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Sensations and Symptoms

Urinary Urgency/Frequency      Bladder Control     Bowel Control

Constipation    Vaginal Bulge      Vaginal Changes      Pain

Urinary Urgency/Frequency   

During and after pregnancy, you may feel you are going to the bathroom to empty your bladder more often. This may also be associated with urge to urinate and possibly even urinary leakage.

In a study of women following childbirth, about 50% saw improvement of urinary urgency  at 1 year following childbirth. 

In a study of women following childbirth, 60% saw improvement of urinary frequency  at 1 year following childbirth. 

More information.

Bladder Control

Urinary incontinence is the leaking of urine that you cannot control. This can happen with physical activities, with coughing or sneezing and/or with feeling an urgent need to urinate.

Leaking of urine with physical activities can occur in up to 25-30% of women following childbirth. This can improve over time, but if it is still present at your postpartum visit, you should discuss this with your clinician.

More information.

Bowel Control

Control of gas and stool can change after delivery. Accidental bowel leakage is the leaking of stool or gas that you cannot control.

More information. 


Constipation, or hard stools, can happen for many reasons. Some women can experience bothersome  feelings of incomplete emptying of stool or a sensation of stool being stuck. Improving stool consistency, or making it softer, can help.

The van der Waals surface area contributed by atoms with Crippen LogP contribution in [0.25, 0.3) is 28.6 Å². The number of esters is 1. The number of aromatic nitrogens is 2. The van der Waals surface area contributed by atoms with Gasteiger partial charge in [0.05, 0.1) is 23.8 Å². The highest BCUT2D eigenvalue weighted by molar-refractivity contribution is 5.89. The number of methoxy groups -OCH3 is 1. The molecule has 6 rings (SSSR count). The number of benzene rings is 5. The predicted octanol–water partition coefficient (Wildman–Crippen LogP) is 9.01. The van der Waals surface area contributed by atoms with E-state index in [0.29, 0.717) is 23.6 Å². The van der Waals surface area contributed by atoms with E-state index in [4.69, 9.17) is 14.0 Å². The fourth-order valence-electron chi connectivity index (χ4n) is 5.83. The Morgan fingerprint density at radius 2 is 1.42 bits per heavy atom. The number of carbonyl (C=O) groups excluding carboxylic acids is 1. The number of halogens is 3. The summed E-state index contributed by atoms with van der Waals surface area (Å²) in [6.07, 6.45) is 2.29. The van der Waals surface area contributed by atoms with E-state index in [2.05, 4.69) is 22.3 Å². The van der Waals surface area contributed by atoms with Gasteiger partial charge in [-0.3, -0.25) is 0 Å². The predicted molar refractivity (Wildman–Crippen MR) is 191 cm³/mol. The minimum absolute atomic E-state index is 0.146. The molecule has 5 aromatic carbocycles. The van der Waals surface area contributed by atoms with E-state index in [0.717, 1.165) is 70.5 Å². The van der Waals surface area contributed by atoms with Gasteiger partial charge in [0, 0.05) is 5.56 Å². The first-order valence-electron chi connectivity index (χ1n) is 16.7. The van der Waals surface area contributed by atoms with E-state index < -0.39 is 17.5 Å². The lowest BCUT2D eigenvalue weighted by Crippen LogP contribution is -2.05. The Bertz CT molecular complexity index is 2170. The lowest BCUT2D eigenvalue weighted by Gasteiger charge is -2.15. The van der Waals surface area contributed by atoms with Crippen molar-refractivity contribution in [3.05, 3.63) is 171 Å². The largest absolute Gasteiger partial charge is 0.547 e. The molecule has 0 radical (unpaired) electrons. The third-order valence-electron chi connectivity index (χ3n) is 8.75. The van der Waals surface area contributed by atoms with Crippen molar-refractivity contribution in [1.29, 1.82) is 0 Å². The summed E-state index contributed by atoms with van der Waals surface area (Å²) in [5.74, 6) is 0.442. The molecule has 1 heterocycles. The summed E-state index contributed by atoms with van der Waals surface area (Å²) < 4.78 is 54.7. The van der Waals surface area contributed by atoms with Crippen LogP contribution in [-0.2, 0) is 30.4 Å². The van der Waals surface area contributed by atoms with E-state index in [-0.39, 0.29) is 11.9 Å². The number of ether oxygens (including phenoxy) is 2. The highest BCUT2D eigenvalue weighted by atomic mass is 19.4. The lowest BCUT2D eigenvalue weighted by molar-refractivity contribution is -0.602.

Constipation improves in over 50% of women at 1 year following childbirth.

More information. 

Vaginal Bulge 

Pelvic organ prolapse is when the bladder, bowel, or uterus drop down in the vaginal canal. Symptoms of prolapse vary for each woman and treatment options depend on the level of bother. New sensations of prolapse following a delivery may improve within the first year.

In a study of women following childbirth, 75% of women who feel a bulge improved by 1 year following childbirth.

More information.

Vaginal Changes

After delivery, the pelvic floor can experience many changes. The pelvic muscles and nerves have stretched to allow the baby to pass through the birth canal.  Most of the time, the muscles recover without any symptoms. Unfortunately, some women have described a sense of looseness and decreased overall sensation. Pelvic floor physical therapy can be helpful to engage and strengthen the pelvic floor muscles.

More information.


After childbirth, pain in the vagina or pelvis can occur. Pain may be related to healing of vaginal tissue/muscles following a tear during delivery.

More information on vaginal tears.

Pain during sex may occur after delivery. This can be due to healing vaginal tissue, thinning of the vaginal tissue due to hormonal changes, or changes in the vaginal canal.  Talk with your clinician if you are experiencing any of these symptoms.

Pain that persists can be due to many reasons and should be checked by your clinician.